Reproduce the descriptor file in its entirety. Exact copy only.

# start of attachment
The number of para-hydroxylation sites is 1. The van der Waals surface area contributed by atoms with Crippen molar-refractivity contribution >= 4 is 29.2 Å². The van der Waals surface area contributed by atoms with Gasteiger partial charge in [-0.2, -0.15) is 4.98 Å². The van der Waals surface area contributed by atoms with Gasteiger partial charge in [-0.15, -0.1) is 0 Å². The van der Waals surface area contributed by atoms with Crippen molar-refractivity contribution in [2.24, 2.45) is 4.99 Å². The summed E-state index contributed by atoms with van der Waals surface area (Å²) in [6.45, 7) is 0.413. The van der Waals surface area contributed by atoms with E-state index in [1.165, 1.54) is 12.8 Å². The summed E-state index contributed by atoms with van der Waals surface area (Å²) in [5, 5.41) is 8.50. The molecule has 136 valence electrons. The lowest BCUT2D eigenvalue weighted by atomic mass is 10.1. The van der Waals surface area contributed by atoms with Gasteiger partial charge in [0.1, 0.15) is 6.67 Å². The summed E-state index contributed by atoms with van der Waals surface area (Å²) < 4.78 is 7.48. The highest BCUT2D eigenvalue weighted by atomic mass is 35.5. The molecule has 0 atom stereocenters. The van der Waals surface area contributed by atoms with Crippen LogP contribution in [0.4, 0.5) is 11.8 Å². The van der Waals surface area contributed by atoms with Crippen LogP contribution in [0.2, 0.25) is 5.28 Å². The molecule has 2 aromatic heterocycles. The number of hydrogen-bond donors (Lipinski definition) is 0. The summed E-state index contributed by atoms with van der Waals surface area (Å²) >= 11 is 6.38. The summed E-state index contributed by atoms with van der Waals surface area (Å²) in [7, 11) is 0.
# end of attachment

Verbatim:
The number of para-hydroxylation sites is 1. The van der Waals surface area contributed by atoms with Crippen molar-refractivity contribution >= 4 is 29.2 Å². The van der Waals surface area contributed by atoms with Gasteiger partial charge in [-0.2, -0.15) is 4.98 Å². The van der Waals surface area contributed by atoms with Gasteiger partial charge in [-0.15, -0.1) is 0 Å². The van der Waals surface area contributed by atoms with Crippen molar-refractivity contribution in [2.24, 2.45) is 4.99 Å². The summed E-state index contributed by atoms with van der Waals surface area (Å²) in [6.45, 7) is 0.413. The van der Waals surface area contributed by atoms with E-state index in [1.165, 1.54) is 12.8 Å². The summed E-state index contributed by atoms with van der Waals surface area (Å²) in [5, 5.41) is 8.50. The molecule has 136 valence electrons. The lowest BCUT2D eigenvalue weighted by atomic mass is 10.1. The van der Waals surface area contributed by atoms with Gasteiger partial charge in [0.1, 0.15) is 6.67 Å². The summed E-state index contributed by atoms with van der Waals surface area (Å²) < 4.78 is 7.48. The highest BCUT2D eigenvalue weighted by atomic mass is 35.5. The molecule has 0 atom stereocenters. The van der Waals surface area contributed by atoms with Crippen LogP contribution in [0.4, 0.5) is 11.8 Å². The van der Waals surface area contributed by atoms with Crippen LogP contribution in [0.2, 0.25) is 5.28 Å². The molecule has 2 aromatic heterocycles. The number of hydrogen-bond donors (Lipinski definition) is 0. The summed E-state index contributed by atoms with van der Waals surface area (Å²) >= 11 is 6.38. The summed E-state index contributed by atoms with van der Waals surface area (Å²) in [7, 11) is 0.